It’s a well-known fact that estate agency in England is unregulated. In practice, this means anyone can set up as an estate agent, regardless of knowledge, experience or ethics. This has led to the proliferation of ‘agencies’ and ‘agents’ who fail to follow the regulations and who do shoddy work for their clients, giving a bad name to honest agents.

While accrediting bodies like the NAEA have rigorous standards for their members, there is still no national licensing scheme to help consumers differentiate between good and bad estate agents. There are few real protections for clients on the national level. It’s long past time this situation be remedied.

Despite numerous calls from estate agents, the government has failed to act. A few years back, the OFT gave the industry a clean bill of health, despite flagrant abuses by estate agents. While associations like the NAEA work hard to ensure the quality, compliance and ethics of their members, membership is entirely voluntary and the general public has little awareness of what membership in such an organisation truly means. Or, vice versa, the risks they take by contracting with an agent who has no membership in such accrediting bodies.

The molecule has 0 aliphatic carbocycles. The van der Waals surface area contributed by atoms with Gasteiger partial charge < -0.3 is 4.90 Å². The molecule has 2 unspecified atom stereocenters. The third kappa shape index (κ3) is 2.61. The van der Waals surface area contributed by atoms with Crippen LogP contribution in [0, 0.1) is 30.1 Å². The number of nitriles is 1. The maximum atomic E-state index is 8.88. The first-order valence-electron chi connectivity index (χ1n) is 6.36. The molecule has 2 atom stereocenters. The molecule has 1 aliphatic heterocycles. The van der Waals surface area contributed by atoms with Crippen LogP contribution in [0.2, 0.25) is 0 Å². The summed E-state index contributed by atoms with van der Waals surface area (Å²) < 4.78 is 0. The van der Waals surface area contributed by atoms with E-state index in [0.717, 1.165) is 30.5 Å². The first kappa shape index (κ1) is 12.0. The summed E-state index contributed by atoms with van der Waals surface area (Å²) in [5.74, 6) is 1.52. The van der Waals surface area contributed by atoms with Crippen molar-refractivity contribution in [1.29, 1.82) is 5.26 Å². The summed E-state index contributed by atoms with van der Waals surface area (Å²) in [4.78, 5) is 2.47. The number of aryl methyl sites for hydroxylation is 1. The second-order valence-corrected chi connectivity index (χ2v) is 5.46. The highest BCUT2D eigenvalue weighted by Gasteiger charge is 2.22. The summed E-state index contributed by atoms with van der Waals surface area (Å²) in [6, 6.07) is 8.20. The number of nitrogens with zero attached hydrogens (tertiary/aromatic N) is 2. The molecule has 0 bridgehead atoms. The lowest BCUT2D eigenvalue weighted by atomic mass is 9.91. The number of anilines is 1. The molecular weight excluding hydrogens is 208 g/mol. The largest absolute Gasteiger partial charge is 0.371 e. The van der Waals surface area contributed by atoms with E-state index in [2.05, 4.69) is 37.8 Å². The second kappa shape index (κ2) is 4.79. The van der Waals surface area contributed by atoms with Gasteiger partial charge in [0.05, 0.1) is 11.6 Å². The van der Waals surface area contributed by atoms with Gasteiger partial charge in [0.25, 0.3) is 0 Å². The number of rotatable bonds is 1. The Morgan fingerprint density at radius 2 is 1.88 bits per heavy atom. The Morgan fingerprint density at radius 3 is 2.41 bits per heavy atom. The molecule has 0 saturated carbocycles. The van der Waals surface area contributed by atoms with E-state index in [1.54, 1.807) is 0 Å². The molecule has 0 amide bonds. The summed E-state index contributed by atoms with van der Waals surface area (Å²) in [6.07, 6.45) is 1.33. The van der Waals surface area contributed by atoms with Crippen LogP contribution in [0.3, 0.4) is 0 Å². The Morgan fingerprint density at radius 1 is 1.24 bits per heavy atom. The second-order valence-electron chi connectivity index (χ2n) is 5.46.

The NAEA licensing scheme is an exemplary blueprint that should be enacted on a national scale. It requires that licensees hold a recognised qualification, are covered by professional indemnity insurance and participate in continuing professional training on a yearly basis, which ensures consumers are connecting with only those agents who are qualified, knowledgeable and up to date on the laws and regulations affecting property transactions.

While the property Ombudsman is authorised to settle disputes and award up to £25,000 in compensation, an added benefit to the NAEA scheme is that it includes its own complaint and tribunal procedures and can fine its members up to £5,000 for breaching its code of ethics. For this reason, it’s important for buyers and sellers to understand that membership in NAEA is an important qualification for any estate agent they consider.